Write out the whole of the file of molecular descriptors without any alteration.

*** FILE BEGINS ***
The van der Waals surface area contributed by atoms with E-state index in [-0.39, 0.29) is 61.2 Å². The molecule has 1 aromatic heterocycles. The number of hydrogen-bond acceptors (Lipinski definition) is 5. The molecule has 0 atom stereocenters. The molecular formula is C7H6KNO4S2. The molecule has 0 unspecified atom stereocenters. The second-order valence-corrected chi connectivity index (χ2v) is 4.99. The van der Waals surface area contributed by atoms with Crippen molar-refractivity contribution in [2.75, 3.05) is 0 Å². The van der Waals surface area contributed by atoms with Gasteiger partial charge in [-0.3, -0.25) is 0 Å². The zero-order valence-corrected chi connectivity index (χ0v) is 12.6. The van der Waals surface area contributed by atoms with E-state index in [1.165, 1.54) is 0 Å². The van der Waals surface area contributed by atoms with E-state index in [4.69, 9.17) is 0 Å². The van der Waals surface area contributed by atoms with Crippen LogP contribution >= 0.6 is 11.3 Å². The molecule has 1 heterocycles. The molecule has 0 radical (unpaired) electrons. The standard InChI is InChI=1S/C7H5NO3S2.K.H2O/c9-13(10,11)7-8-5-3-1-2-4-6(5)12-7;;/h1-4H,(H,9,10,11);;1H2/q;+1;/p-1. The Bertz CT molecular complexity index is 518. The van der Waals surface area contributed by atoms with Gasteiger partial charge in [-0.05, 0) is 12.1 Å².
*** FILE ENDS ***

The van der Waals surface area contributed by atoms with E-state index in [-0.39, 0.29) is 61.2 Å². The molecule has 1 aromatic heterocycles. The number of hydrogen-bond acceptors (Lipinski definition) is 5. The molecule has 0 atom stereocenters. The molecular formula is C7H6KNO4S2. The molecule has 0 unspecified atom stereocenters. The second-order valence-corrected chi connectivity index (χ2v) is 4.99. The van der Waals surface area contributed by atoms with Crippen molar-refractivity contribution in [2.75, 3.05) is 0 Å². The van der Waals surface area contributed by atoms with Gasteiger partial charge in [-0.3, -0.25) is 0 Å². The zero-order valence-corrected chi connectivity index (χ0v) is 12.6. The van der Waals surface area contributed by atoms with E-state index in [1.165, 1.54) is 0 Å². The van der Waals surface area contributed by atoms with E-state index in [4.69, 9.17) is 0 Å². The van der Waals surface area contributed by atoms with Crippen LogP contribution >= 0.6 is 11.3 Å². The molecule has 1 heterocycles. The molecule has 0 radical (unpaired) electrons. The standard InChI is InChI=1S/C7H5NO3S2.K.H2O/c9-13(10,11)7-8-5-3-1-2-4-6(5)12-7;;/h1-4H,(H,9,10,11);;1H2/q;+1;/p-1. The Bertz CT molecular complexity index is 518. The van der Waals surface area contributed by atoms with Gasteiger partial charge in [-0.05, 0) is 12.1 Å².